Mapping Disturbances to Protect the Future of Our Forests

History and function of the HiForm tool

hiform-map-tornado-2020
This HiForm map shows where tornadoes in April 2020 caused structural damage in Covington County, Mississippi. The NDVI gradient could also indicate leaf stripping in hardwood tree species. USFS image.

Our forests are changing rapidly, and with this comes the need to both understand and track how and where this change is happening. Monitoring forest disturbances is critical for effective decision making, yet our ability to do so was largely insufficient until recently. Researchers can now track a significant amount of these changes with new technologies like HiForm.

“You can’t manage a forest well without knowledge that comes from monitoring,” explains USDA Forest Service scientist Steve Norman. “One can manage forests without monitoring, but if you did, you wouldn’t know if you were achieving your objectives. Forests are long-term assets with diverse values that extend beyond any manager’s lifetime. Monitoring is how we know if we’re on course.” Norman is a research ecologist and co-developer of the HiForm tool that efficiently maps high resolution forest change.

Forest managers’ fundamental need for monitoring led to the development of two remote sensing tools that Norman has been involved with — ForWarn II and HiForm — which use satellite imagery to capture forest disturbances like hurricanes, wildfire, and insect defoliations soon after they occur.

“A little over a decade ago, I came into remote sensing to support my research unit’s ForWarn project,” says Norman. With his background in vegetation dynamics in the East and West, he helped “ground the team in ways that made our contributions more ecologically relevant and practical.”

The development of the HiForm tool (High-resolution forest mapping) arose as a sister project of ForWarn from the Eastern Forest Environmental Threat Assessment Center.

“While ForWarn relies on twice-daily satellite imagery that gives us reliable cloud-free views, the imagery is really coarse spatially,” explains Norman. “Each grid cell is 240 meters across, or about 14 acres, and that means that a lot of crucial details are lost.”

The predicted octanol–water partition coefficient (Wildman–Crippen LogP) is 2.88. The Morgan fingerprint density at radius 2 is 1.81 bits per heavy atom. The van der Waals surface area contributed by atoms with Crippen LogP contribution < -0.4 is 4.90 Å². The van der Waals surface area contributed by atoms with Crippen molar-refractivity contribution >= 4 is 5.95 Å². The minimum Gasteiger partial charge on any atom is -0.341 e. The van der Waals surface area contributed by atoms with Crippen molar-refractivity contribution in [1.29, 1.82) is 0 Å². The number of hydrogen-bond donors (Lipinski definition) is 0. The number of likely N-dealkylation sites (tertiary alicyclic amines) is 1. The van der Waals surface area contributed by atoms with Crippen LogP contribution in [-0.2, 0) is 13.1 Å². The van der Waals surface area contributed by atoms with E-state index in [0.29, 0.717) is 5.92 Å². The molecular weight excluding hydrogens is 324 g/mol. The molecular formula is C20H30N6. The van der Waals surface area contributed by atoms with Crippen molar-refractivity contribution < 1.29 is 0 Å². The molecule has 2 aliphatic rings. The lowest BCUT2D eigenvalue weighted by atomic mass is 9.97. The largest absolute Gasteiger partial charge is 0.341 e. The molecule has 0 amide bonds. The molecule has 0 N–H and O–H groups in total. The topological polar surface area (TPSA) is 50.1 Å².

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This HiForm map shows Lymantria dispar moth defoliation patterns east of the Allegheny Reservoir in Pennsylvania. USFS image.

To fill those gaps, HiForm relies on detailed imagery at a resolution of 10 meters. “Until recently it was difficult to efficiently analyze this extra volume of data, but advances in cloud computing changed that in a profound way,” adds Norman.

In collaboration with his colleague Bill Christie and scientists at the University of North Carolina Asheville, Norman developed a user-friendly script with Google Earth Engine to map changes in the Normalized Difference Vegetation Index (NDVI), a simple indicator that is commonly used in remote sensing for tracking vegetation vigor.

Ongoing projects using HiForm include monitoring and assessing damage resulting from severe weather, wildland fire, and insects and diseases. In June 2021, Norman and his colleagues used the tool to map gypsy moth defoliation across nine states in the Northeast. “As remote sensing gets better, we’ve seen its integration with traditional aerial sketch mapping of defoliation events in ways that improve the quality of the final product,” adds Norman.

A key component of HiForm is how it represents change with its carefully crafted color palette that makes maps more readable and useful. “We’ve tried to guide interpretation while retaining flexibility,” says Norman. “Interpretation can be arduous, and we’ve worked to make that easier.”

The challenge in creating maps using HiForm is the need to use the same color scheme “across diverse forest types, disturbances, and at different times of the year” – making the correct selection of color combinations critical. “I see our maps as art, and I sometimes feel like an artist when they have gotten the colors right in a painting. We hope this makes our work more inviting,” adds Norman.

As extreme weather events such as wildfires and hurricanes continue to increase in strength over the coming years as a result of climate change, the need for remote sensing tools such as HiForm and ForWarn will become even more critical. “The remote sensing community has made incredible progress in recent years, and we’re prepared to help meet some of the challenges that lie ahead,” explains Norman.

Explore the HiForm and ForWarn tools.

For more information, email Steve Norman at steve.norman@usda.gov.

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